David Dunn-Rankin

David Dunn-Rankin

Living to age 120 sounds great, but not if you have Alzheimer’s. Maybe there is a cure for Alzheimer’s on the horizon.

David G. was saying perhaps the most important scientific breakthrough in 2020 was Google’s DeepMind innovation in predicting protein folding. I’d never heard of protein folding and why it’s so important to our long-term health.

Join me in a quick layman’s perspective on how this breakthrough might allow you to live to be 120.

First, let’s start with software artificial intelligence that made this breakthrough. The simple explanation of artificial intelligence is to think of AI as looking at historical data and patterns, then making predictions. Will it rain tomorrow? Will Stephen Curry go to the right in the last minute of an NBA game to shoot his three-pointer?

The second level of artificial intelligence is not only to predict, but then to recommend. You bought his book on Amazon. You might also like these other books. You listened to this song and liked it; here are similar songs by other artists you might also like.

The highest level of artificial intelligence is to predict, skip the recommendation stage and take action directly without human involvement.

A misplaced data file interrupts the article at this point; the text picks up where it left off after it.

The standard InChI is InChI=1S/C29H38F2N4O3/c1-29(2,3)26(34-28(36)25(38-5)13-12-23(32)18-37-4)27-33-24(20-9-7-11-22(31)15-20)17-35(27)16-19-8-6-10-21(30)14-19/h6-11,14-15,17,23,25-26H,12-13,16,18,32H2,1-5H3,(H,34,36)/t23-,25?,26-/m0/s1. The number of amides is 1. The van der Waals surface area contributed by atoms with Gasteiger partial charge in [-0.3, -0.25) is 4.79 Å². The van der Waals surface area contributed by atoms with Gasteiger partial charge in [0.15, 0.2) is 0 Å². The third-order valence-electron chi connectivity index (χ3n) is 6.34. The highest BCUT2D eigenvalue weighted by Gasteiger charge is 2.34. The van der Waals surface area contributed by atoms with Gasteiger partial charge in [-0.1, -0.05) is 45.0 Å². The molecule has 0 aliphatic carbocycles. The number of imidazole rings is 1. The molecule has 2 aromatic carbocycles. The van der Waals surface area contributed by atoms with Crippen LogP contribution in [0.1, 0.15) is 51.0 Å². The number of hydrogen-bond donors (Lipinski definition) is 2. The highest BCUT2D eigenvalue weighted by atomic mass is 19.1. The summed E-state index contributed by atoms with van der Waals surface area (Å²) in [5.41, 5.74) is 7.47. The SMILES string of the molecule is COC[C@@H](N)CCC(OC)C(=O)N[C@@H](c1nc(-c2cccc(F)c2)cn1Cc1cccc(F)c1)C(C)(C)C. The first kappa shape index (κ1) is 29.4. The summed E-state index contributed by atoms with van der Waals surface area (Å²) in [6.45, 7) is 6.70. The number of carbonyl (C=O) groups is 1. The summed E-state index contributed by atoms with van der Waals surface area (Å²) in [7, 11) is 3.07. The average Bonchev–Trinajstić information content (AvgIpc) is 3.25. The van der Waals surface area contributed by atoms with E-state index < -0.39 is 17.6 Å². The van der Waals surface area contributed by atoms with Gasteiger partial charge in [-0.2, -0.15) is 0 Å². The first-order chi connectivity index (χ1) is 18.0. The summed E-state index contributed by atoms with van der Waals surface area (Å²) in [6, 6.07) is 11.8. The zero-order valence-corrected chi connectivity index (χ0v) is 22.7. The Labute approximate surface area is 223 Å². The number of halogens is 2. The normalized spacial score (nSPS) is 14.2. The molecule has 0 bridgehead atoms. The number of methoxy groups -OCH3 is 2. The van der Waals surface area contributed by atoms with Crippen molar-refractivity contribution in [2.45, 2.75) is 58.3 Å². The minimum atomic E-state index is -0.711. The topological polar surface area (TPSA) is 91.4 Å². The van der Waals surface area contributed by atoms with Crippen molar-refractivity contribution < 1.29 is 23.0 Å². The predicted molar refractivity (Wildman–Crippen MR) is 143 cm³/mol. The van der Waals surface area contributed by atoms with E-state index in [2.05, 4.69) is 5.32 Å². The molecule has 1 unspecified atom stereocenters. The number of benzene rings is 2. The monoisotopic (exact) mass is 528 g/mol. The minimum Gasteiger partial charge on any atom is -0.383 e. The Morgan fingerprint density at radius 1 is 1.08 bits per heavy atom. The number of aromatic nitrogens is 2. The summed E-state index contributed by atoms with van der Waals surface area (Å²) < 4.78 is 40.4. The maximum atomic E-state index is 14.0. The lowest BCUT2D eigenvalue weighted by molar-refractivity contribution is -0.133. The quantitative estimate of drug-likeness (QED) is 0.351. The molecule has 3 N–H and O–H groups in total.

We’ve had artificial intelligence flying our planes for a long time. Have you noticed how few plane accidents there are? Trillions of dollars of stocks are bought and sold by artificial intelligence without any human involvement.

Artificial intelligence levels of predict and recommend are mostly acceptable to us. It is the acting without human involvement that concerns many of us.

Google has a huge investment in artificial intelligence, with a heavy emphasis on better predictions. Fortunately for us, they’ve focused their brilliant scientists and artificial intelligence on medical problems. One of the thorniest is protein folding.

Some well-known diseases that involve proteins misfolding are sickle cell, cystic fibrosis and Alzheimer’s. We are potentially now on the verge of huge medical breakthroughs.

Proteins are the building blocks of our cells. Proteins fold and twist in ways that seem to defy logic.

Proteins are made up of strings of amino acids. We can understand the amino acids from DNA, but we can’t fully understand each protein until we can predict the unique folding of the proteins themselves.

Understanding when and why the 200,000 different kinds of human proteins fold the way they do is the next-level medical breakthrough. You can’t easily build a drug with a molecule to bind to the protein and deliver a cure unless you can predict the folding of the protein.

Google’s artificial intelligence systems may have cracked the protein folding prediction problem. Great drug therapies, including potentially for Alzheimer’s, lie ahead.

If you are a Ph.D. molecular scientist, you will no doubt find some fault with my attempt to explain proteins and amino acids to readers who don’t want to go back to high school biology. Mea culpa.

All around us, brilliant scientists and medical professionals are hard at work, creating a better tomorrow. You may live to be 120.

Share your thoughts: David@D-R.Media.


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